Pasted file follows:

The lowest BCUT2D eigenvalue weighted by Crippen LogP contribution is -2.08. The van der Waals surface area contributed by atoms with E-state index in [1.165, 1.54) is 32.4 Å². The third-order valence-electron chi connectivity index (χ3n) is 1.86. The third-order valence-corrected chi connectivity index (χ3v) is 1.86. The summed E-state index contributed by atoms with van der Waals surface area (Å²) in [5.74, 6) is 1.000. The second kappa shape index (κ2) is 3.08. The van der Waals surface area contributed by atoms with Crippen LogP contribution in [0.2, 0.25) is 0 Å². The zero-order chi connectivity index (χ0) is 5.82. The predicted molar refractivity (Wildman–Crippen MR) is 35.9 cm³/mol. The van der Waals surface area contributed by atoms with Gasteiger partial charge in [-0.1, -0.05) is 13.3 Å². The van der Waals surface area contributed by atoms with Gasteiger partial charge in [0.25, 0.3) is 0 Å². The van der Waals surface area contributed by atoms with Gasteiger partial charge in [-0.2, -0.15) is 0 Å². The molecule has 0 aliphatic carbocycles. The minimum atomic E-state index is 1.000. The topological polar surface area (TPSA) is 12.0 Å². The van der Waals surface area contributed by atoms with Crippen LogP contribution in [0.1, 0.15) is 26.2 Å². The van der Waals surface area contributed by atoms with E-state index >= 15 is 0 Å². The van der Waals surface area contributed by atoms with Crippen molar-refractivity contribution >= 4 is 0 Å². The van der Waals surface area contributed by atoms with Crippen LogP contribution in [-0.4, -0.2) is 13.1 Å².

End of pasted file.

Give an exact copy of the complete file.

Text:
The lowest BCUT2D eigenvalue weighted by Crippen LogP contribution is -2.08. The van der Waals surface area contributed by atoms with E-state index in [1.165, 1.54) is 32.4 Å². The third-order valence-electron chi connectivity index (χ3n) is 1.86. The third-order valence-corrected chi connectivity index (χ3v) is 1.86. The summed E-state index contributed by atoms with van der Waals surface area (Å²) in [5.74, 6) is 1.000. The second kappa shape index (κ2) is 3.08. The van der Waals surface area contributed by atoms with Crippen LogP contribution in [0.2, 0.25) is 0 Å². The zero-order chi connectivity index (χ0) is 5.82. The predicted molar refractivity (Wildman–Crippen MR) is 35.9 cm³/mol. The van der Waals surface area contributed by atoms with Gasteiger partial charge in [-0.1, -0.05) is 13.3 Å². The van der Waals surface area contributed by atoms with Gasteiger partial charge in [0.25, 0.3) is 0 Å². The van der Waals surface area contributed by atoms with Gasteiger partial charge in [-0.2, -0.15) is 0 Å². The molecule has 0 aliphatic carbocycles. The minimum atomic E-state index is 1.000. The topological polar surface area (TPSA) is 12.0 Å². The van der Waals surface area contributed by atoms with Crippen LogP contribution in [0.1, 0.15) is 26.2 Å². The van der Waals surface area contributed by atoms with E-state index >= 15 is 0 Å². The van der Waals surface area contributed by atoms with Crippen molar-refractivity contribution >= 4 is 0 Å². The van der Waals surface area contributed by atoms with Crippen LogP contribution in [-0.4, -0.2) is 13.1 Å².